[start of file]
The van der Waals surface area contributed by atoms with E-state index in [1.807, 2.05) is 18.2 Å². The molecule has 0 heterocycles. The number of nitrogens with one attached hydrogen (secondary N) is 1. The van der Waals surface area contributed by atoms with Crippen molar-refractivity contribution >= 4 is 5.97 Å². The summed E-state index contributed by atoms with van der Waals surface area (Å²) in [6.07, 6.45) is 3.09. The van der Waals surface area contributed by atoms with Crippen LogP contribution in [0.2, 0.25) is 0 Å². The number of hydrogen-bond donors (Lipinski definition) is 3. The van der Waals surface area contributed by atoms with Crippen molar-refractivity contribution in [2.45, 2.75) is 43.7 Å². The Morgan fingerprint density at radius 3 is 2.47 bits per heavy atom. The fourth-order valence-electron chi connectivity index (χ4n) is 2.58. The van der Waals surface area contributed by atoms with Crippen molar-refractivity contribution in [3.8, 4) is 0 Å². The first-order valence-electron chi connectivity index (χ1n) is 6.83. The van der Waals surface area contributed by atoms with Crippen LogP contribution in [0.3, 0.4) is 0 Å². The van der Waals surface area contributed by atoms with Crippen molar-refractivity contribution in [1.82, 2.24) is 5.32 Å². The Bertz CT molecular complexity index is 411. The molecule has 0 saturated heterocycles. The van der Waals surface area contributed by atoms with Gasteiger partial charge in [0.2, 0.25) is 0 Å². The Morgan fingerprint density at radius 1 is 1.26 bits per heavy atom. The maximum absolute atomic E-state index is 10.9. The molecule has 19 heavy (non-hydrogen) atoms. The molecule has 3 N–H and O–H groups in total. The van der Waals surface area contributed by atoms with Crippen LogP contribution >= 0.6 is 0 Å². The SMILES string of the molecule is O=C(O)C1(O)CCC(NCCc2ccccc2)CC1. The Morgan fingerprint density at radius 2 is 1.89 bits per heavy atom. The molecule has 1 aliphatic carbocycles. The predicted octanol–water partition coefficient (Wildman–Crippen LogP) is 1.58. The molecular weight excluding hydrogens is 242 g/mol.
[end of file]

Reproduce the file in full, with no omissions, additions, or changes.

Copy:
The van der Waals surface area contributed by atoms with E-state index in [1.807, 2.05) is 18.2 Å². The molecule has 0 heterocycles. The number of nitrogens with one attached hydrogen (secondary N) is 1. The van der Waals surface area contributed by atoms with Crippen molar-refractivity contribution >= 4 is 5.97 Å². The summed E-state index contributed by atoms with van der Waals surface area (Å²) in [6.07, 6.45) is 3.09. The van der Waals surface area contributed by atoms with Crippen LogP contribution in [0.2, 0.25) is 0 Å². The number of hydrogen-bond donors (Lipinski definition) is 3. The van der Waals surface area contributed by atoms with Crippen molar-refractivity contribution in [2.45, 2.75) is 43.7 Å². The Morgan fingerprint density at radius 3 is 2.47 bits per heavy atom. The fourth-order valence-electron chi connectivity index (χ4n) is 2.58. The van der Waals surface area contributed by atoms with Crippen molar-refractivity contribution in [3.8, 4) is 0 Å². The first-order valence-electron chi connectivity index (χ1n) is 6.83. The van der Waals surface area contributed by atoms with Crippen LogP contribution in [0.3, 0.4) is 0 Å². The van der Waals surface area contributed by atoms with Crippen molar-refractivity contribution in [1.82, 2.24) is 5.32 Å². The Bertz CT molecular complexity index is 411. The molecule has 0 saturated heterocycles. The van der Waals surface area contributed by atoms with Gasteiger partial charge in [0.2, 0.25) is 0 Å². The Morgan fingerprint density at radius 1 is 1.26 bits per heavy atom. The maximum absolute atomic E-state index is 10.9. The molecule has 19 heavy (non-hydrogen) atoms. The molecule has 3 N–H and O–H groups in total. The van der Waals surface area contributed by atoms with Crippen LogP contribution >= 0.6 is 0 Å². The SMILES string of the molecule is O=C(O)C1(O)CCC(NCCc2ccccc2)CC1. The Morgan fingerprint density at radius 2 is 1.89 bits per heavy atom. The molecule has 1 aliphatic carbocycles. The predicted octanol–water partition coefficient (Wildman–Crippen LogP) is 1.58. The molecular weight excluding hydrogens is 242 g/mol.